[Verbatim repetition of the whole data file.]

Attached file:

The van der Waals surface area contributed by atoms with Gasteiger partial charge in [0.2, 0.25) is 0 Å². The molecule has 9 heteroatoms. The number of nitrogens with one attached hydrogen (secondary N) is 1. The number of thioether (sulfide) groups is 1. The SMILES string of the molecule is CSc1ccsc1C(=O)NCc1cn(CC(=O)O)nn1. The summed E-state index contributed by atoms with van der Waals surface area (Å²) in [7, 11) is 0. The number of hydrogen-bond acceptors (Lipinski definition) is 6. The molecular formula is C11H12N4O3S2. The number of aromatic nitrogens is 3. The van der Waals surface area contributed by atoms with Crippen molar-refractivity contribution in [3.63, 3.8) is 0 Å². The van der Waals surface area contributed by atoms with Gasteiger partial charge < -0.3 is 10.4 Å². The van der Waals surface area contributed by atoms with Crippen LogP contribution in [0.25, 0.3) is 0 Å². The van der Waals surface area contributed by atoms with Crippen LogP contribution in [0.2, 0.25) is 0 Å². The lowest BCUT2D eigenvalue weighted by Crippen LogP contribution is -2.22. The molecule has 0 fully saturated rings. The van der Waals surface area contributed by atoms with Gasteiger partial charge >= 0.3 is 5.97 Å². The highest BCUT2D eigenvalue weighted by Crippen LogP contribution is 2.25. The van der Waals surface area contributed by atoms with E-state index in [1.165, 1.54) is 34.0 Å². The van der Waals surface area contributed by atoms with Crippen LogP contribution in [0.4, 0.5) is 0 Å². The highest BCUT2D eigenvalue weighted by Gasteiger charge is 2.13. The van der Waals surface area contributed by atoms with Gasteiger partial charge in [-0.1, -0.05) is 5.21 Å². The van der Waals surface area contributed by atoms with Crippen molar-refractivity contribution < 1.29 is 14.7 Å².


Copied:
The van der Waals surface area contributed by atoms with Gasteiger partial charge in [0.2, 0.25) is 0 Å². The molecule has 9 heteroatoms. The number of nitrogens with one attached hydrogen (secondary N) is 1. The number of thioether (sulfide) groups is 1. The SMILES string of the molecule is CSc1ccsc1C(=O)NCc1cn(CC(=O)O)nn1. The summed E-state index contributed by atoms with van der Waals surface area (Å²) in [7, 11) is 0. The number of hydrogen-bond acceptors (Lipinski definition) is 6. The molecular formula is C11H12N4O3S2. The number of aromatic nitrogens is 3. The van der Waals surface area contributed by atoms with Crippen molar-refractivity contribution in [3.63, 3.8) is 0 Å². The van der Waals surface area contributed by atoms with Gasteiger partial charge < -0.3 is 10.4 Å². The van der Waals surface area contributed by atoms with Crippen LogP contribution in [0.25, 0.3) is 0 Å². The van der Waals surface area contributed by atoms with Crippen LogP contribution in [0.2, 0.25) is 0 Å². The lowest BCUT2D eigenvalue weighted by Crippen LogP contribution is -2.22. The molecule has 0 fully saturated rings. The van der Waals surface area contributed by atoms with Gasteiger partial charge >= 0.3 is 5.97 Å². The highest BCUT2D eigenvalue weighted by Crippen LogP contribution is 2.25. The van der Waals surface area contributed by atoms with E-state index in [1.165, 1.54) is 34.0 Å². The van der Waals surface area contributed by atoms with Crippen LogP contribution in [0.4, 0.5) is 0 Å². The highest BCUT2D eigenvalue weighted by Gasteiger charge is 2.13. The van der Waals surface area contributed by atoms with Gasteiger partial charge in [-0.1, -0.05) is 5.21 Å². The van der Waals surface area contributed by atoms with Crippen molar-refractivity contribution < 1.29 is 14.7 Å².